It was a great honor to have my work included in Stephanie Sprenger and Jessica Smock’s first anthology, The HerStories Project: Women Explore the Joy, Pain, and Power of Female Friendship. Friendship is an important subject to me (as evidence, my archives for that topic), and I loved the book, which touched on so many facets of female friendship.
Stephanie and Jessica have just published their second book, My Other Ex: Women’s True Stories of Losing and Leaving Friends, which is focused on one particularly complicated, thorny, and emotional of these facets. The book unpacks the myriad experiences of friendship’s end.
These paragraphs, from Jessica Smock’s introduction to the book, provide a succinct and compelling summary of the project’s important goal:
“There is so much good, so much power, so much love, in female friendships. But there is also a dark side of pain and loss. And surrounding that dark side, there is often silence. Women feel that there is no language to talk about their feelings. There is shame, the haunting feeling that the loss of a friendship is a reflection of our own worth or capacity to be loved.
This book, we hope, is a step toward breaking that silence. We as women need to recognize the scars of lost friendships and make it okay to talk about them. And we must also teach our daughters how to manage conflict and emotion without resorting to these forms of indirect aggression that cause deep pain with no visible wounds. The life cycle is long, and many friendships will not last. Yet the end of something once powerful and important will bring sadness and grief, feelings that deserve to be acknowledged.”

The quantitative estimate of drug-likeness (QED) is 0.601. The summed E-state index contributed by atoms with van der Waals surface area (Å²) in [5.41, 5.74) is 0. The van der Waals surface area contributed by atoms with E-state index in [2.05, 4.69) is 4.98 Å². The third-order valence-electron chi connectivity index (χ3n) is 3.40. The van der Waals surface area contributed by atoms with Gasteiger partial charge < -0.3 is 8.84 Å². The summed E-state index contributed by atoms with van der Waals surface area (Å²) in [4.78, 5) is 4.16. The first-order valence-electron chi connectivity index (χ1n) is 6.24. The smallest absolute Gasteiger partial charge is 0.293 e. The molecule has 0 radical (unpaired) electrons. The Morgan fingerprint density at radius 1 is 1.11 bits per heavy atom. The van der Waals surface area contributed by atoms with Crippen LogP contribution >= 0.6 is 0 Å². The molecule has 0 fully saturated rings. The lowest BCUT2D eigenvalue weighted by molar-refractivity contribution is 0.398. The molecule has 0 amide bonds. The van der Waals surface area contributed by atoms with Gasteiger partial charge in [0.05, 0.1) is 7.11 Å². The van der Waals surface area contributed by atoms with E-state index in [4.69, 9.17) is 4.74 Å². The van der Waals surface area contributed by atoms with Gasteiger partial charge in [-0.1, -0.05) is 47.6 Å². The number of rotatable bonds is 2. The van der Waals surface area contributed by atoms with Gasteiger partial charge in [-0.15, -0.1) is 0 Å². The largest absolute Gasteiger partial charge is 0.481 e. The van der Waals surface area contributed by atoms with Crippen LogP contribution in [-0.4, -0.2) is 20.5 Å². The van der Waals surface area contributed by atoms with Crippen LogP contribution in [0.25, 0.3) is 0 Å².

I think the experience of losing a close friendship is a universal one. I’ve certainly been through it. I’ve felt deep heartache, profound guilt, and lingering loss that has stayed with me for a long, long time. My female friendshpis are vitally important to me and the few occasions that I’ve seen one die have caused me real pain.
I love, too, what Jessica says too about helping our daughters develop the tools to both navigate friendships (many do not, in my opinion, need to end) and to honor their loss if it happens. To celebrate the importance and life-enhancing value of female friendship while acknowledging that not all relationships last a lifetime. I hope you will check out My Other Ex, which is full of richly layered and beautifully told personal stories.
I’m also happy to share that Jessica and Stephanie’s next collaboration is a book called Mothering Through the Darkness: Stories of Postpartum Struggle. They are open for submissions through December 1 and I hope some of you will consider sharing a story. Postpartum struggle (what a wonderful way to describe what can be a kaleidoscope of experiences) is a topic very dear to my heart, and I’m really excited to read this next book. I’m also hugely honored that Jessica and Stephanie asked me to join an esteemed panel of judges for the submissions.